The Wait Is Over: OFCCP Issues New Directive On Functional Affirmative Action Programs

July 20, 2011

By: Tyler T. Hendry

Federal contractors should be aware that the Office of Federal Contract Compliance Programs (OFCCP) recently issued a much anticipated directive impacting certain affirmative action programs. The new directive, which became effective on June 14, 2011, outlines the procedures for developing and maintaining a “Functional Affirmative Action Program” (FAAP).  The directive ends OFCCP’s year-long moratorium on processing contractor requests to develop or renew FAAP agreements.

FAAPs are affirmative action programs covering a particular business function or business unit rather than covering a particular establishment or worksite. For example, covered contractors may develop an FAAP for all marketing associates across multiple offices in different states, instead of having to create affirmative action programs for each individual establishment where those associates work. Unlike establishment-based programs, covered contractors cannot implement FAAPs without first obtaining OFCCP approval and then entering into an agreement with the Agency.

The new directive makes what OFCCP considers to be “significant changes” to the FAAP approval and agreement processes. Under the directive, a contractor must obtain prior written approval from OFCCP before developing an FAAP. This terminates OFCCP’s past practice of allowing for automatic approval if the Agency failed to act on a contractor’s FAAP request within 120 days.

The directive also sets forth contractor eligibility requirements. Each business function or unit must meet the following criteria to be considered eligible for an FAAP:

  • Currently exist and operate autonomously;
  • Have personnel practices or transactional activities (e.g., hires, promotions, terminations, compensation decisions) that are distinguishable from other parts of the contractor’s organization;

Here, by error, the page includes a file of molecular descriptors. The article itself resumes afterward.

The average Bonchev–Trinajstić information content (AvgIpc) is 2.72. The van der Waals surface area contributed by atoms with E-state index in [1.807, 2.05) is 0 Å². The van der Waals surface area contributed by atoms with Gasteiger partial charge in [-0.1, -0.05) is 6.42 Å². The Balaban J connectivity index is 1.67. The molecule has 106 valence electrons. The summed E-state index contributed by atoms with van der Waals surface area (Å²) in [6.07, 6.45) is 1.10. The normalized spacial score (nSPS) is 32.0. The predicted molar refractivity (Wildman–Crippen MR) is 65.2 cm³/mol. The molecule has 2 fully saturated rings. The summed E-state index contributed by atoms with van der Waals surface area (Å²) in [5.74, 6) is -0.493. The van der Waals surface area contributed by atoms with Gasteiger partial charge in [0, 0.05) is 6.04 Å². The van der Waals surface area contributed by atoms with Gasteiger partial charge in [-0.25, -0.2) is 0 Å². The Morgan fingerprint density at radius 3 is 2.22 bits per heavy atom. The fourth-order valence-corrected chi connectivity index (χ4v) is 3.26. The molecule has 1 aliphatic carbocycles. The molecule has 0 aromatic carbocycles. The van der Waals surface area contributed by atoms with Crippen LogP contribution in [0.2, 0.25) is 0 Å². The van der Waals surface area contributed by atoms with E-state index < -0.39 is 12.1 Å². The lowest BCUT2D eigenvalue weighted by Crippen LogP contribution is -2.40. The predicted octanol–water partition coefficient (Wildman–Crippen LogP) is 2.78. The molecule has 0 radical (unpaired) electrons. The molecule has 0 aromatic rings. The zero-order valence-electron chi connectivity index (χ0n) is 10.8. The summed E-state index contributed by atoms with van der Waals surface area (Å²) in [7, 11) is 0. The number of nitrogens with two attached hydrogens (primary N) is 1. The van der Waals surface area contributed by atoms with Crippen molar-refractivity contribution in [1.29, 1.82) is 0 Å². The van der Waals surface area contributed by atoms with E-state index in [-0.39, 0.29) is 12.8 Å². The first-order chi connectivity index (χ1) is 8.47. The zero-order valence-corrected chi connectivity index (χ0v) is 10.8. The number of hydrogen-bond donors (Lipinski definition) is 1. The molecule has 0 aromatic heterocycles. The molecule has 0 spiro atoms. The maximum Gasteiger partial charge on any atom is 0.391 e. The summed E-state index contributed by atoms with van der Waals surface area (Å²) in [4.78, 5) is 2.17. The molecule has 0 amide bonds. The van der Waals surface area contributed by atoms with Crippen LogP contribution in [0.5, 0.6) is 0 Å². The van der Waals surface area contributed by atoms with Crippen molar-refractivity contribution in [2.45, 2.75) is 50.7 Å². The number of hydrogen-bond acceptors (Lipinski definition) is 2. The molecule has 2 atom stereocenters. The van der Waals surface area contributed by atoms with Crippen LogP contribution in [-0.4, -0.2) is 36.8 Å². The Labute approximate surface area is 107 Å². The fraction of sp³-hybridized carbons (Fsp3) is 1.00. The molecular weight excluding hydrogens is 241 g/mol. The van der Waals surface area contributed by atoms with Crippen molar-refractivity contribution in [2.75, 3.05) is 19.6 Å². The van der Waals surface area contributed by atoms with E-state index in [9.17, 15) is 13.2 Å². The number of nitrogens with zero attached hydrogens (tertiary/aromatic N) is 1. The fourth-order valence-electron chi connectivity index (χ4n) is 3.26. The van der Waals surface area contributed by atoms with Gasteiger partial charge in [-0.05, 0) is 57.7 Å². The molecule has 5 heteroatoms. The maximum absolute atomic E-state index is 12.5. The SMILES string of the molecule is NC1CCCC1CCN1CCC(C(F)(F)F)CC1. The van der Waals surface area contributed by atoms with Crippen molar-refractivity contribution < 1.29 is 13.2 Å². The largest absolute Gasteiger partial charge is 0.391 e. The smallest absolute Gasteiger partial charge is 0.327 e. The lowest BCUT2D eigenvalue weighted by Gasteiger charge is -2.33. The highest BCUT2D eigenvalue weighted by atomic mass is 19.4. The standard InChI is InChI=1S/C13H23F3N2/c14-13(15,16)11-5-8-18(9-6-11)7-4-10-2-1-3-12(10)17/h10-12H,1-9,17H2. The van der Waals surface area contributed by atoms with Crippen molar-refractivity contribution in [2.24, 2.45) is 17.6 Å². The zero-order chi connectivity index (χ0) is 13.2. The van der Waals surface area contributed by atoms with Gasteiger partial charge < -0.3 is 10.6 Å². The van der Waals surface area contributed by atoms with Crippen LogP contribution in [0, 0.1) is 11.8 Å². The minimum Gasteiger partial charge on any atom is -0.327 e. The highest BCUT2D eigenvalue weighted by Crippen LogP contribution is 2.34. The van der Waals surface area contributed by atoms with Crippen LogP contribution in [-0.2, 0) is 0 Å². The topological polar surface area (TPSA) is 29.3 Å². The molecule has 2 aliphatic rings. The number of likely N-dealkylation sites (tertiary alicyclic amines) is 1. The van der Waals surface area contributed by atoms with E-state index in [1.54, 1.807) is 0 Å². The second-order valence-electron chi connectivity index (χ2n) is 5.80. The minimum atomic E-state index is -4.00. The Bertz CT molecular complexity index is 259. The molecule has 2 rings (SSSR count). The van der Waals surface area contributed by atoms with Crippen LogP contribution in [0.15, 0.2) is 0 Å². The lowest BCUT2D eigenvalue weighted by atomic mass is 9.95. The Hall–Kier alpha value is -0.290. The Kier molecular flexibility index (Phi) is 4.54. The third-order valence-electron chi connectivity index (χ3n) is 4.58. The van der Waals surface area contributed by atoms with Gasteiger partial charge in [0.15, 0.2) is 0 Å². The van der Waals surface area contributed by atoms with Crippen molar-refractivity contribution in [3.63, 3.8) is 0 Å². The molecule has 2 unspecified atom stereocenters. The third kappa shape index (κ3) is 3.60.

• Include at least 50 employees;
  • Have its own managing official; and
  • Have the ability to track and maintain its own personnel activity.

In addition, FAAP agreements will now expire after three years, rather than five, and contractors could face compliance audits if they fail to submit an annual FAAP update.

In terms of practical guidance, the directive outlines the elements that must be included in an FAAP, the basic principles of FAAP agreements, and the procedures for requesting, modifying, updating, renewing, or terminating such agreements. Attachments to the directive provide a checklist of documents that must be submitted during the approval process and examples of how contractors may develop either an establishment-based affirmative action program or the alternative FAAP. OFCCP has also published a list of Frequently Asked Questions regarding FAAPs on its website.

Employers considering the use of FAAPs should carefully review the obligations and requirements imposed by the new directive. At the same time, employers with existing FAAPs should review the directive for guidance on renewing, modifying, or terminating such agreements.